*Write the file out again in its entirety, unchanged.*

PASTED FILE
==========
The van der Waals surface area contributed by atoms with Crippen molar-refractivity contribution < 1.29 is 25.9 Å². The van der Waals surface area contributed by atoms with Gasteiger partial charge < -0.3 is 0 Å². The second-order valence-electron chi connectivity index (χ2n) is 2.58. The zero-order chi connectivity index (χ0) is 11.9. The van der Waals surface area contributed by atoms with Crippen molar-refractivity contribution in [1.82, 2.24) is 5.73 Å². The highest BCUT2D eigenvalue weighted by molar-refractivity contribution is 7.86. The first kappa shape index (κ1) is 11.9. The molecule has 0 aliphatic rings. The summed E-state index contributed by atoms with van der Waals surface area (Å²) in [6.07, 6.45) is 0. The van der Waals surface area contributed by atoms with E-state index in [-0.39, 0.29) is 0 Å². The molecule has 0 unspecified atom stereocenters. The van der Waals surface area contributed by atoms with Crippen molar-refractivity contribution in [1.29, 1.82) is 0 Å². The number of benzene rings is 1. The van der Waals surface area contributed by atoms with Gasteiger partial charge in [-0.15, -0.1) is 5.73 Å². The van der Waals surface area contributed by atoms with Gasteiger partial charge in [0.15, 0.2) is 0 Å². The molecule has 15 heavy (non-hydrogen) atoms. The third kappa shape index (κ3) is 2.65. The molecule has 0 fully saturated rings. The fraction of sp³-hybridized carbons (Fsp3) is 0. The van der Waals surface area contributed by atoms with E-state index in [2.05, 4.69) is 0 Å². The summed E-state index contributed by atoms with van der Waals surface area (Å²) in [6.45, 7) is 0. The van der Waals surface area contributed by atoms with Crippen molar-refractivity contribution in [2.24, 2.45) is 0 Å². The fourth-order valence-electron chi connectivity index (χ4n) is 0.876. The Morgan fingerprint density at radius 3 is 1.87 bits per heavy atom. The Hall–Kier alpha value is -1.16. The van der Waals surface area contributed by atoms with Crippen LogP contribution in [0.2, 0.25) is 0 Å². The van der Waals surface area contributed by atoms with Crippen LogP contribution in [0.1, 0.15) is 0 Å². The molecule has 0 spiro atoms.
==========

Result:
The van der Waals surface area contributed by atoms with Crippen molar-refractivity contribution < 1.29 is 25.9 Å². The van der Waals surface area contributed by atoms with Gasteiger partial charge < -0.3 is 0 Å². The second-order valence-electron chi connectivity index (χ2n) is 2.58. The zero-order chi connectivity index (χ0) is 11.9. The van der Waals surface area contributed by atoms with Crippen molar-refractivity contribution in [1.82, 2.24) is 5.73 Å². The highest BCUT2D eigenvalue weighted by molar-refractivity contribution is 7.86. The first kappa shape index (κ1) is 11.9. The molecule has 0 aliphatic rings. The summed E-state index contributed by atoms with van der Waals surface area (Å²) in [6.07, 6.45) is 0. The van der Waals surface area contributed by atoms with E-state index in [-0.39, 0.29) is 0 Å². The molecule has 0 unspecified atom stereocenters. The van der Waals surface area contributed by atoms with Crippen molar-refractivity contribution in [1.29, 1.82) is 0 Å². The number of benzene rings is 1. The van der Waals surface area contributed by atoms with Gasteiger partial charge in [-0.15, -0.1) is 5.73 Å². The van der Waals surface area contributed by atoms with Gasteiger partial charge in [0.15, 0.2) is 0 Å². The molecule has 15 heavy (non-hydrogen) atoms. The third kappa shape index (κ3) is 2.65. The molecule has 0 fully saturated rings. The fraction of sp³-hybridized carbons (Fsp3) is 0. The van der Waals surface area contributed by atoms with E-state index in [2.05, 4.69) is 0 Å². The summed E-state index contributed by atoms with van der Waals surface area (Å²) in [6.45, 7) is 0. The van der Waals surface area contributed by atoms with Crippen molar-refractivity contribution in [2.24, 2.45) is 0 Å². The fourth-order valence-electron chi connectivity index (χ4n) is 0.876. The Morgan fingerprint density at radius 3 is 1.87 bits per heavy atom. The Hall–Kier alpha value is -1.16. The van der Waals surface area contributed by atoms with Crippen LogP contribution in [0.2, 0.25) is 0 Å². The van der Waals surface area contributed by atoms with Crippen LogP contribution in [0.1, 0.15) is 0 Å². The molecule has 0 spiro atoms.